SAAP Annual Meeting 2014

Papers Proceedings »

The Chief Concern of Medicine: The Integration of the Medical Humanities and Narrative Knowledge into Medical Practices

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The Chief Concern of Medicine makes a philosophical argument that clinical physicians need to be educated in the humanities. More specifically, doctors should be educated in narrative competence—the skill of listening to, understanding, and interpreting patients’ stories—in order both to improve diagnostic accuracy and to establish a relationship of empathy and solidarity with their patients. Building on the insights of C.S. Peirce, Aristotle, Martha Nussbaum, and others in the fields of linguistics, semiotics, narratology, and discourse theory, the authors both defend the reality, meaning, and efficacy of narrative concepts and knowledge and explain the art of teaching narrative competence to future physicians. The authors philosophically defend the genre of narrative medicine and present usable explanations of the ways stories organize themselves to help doctors become more narratively competent.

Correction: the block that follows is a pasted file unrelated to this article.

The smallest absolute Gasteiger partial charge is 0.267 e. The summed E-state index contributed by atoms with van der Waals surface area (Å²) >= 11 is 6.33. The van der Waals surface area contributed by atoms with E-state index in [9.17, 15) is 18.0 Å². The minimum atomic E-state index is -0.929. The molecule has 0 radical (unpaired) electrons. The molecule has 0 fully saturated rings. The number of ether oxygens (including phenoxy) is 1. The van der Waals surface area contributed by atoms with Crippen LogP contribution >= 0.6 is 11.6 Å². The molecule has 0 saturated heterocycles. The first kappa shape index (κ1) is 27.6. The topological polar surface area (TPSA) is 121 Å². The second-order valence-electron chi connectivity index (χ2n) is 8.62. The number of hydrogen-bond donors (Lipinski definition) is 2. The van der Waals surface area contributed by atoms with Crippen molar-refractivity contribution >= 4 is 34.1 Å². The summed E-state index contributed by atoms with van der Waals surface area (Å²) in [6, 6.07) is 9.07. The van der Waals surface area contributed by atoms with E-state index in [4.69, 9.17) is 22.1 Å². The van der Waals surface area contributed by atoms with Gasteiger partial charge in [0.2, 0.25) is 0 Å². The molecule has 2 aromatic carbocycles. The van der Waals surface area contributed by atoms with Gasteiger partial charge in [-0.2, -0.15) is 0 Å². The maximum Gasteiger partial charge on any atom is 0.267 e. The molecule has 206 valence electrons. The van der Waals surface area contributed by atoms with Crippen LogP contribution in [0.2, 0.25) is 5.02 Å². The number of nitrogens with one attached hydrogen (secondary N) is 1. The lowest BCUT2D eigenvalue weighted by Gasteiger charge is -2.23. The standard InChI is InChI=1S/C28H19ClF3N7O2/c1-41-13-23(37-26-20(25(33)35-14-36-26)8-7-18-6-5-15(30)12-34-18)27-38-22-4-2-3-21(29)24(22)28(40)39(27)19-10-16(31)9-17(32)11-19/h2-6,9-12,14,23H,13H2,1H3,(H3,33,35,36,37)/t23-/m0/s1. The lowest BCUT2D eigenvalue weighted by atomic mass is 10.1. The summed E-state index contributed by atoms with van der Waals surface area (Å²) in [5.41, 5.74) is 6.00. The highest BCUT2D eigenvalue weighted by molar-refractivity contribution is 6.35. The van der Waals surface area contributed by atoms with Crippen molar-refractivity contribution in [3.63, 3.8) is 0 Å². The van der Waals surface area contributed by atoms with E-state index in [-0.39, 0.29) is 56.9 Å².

Ronald Schleifer    
Oklahoma University
United States

Jerry Vannatta    
Oklahoma University
United States

Seth Vannatta    
Morgan State University
United States


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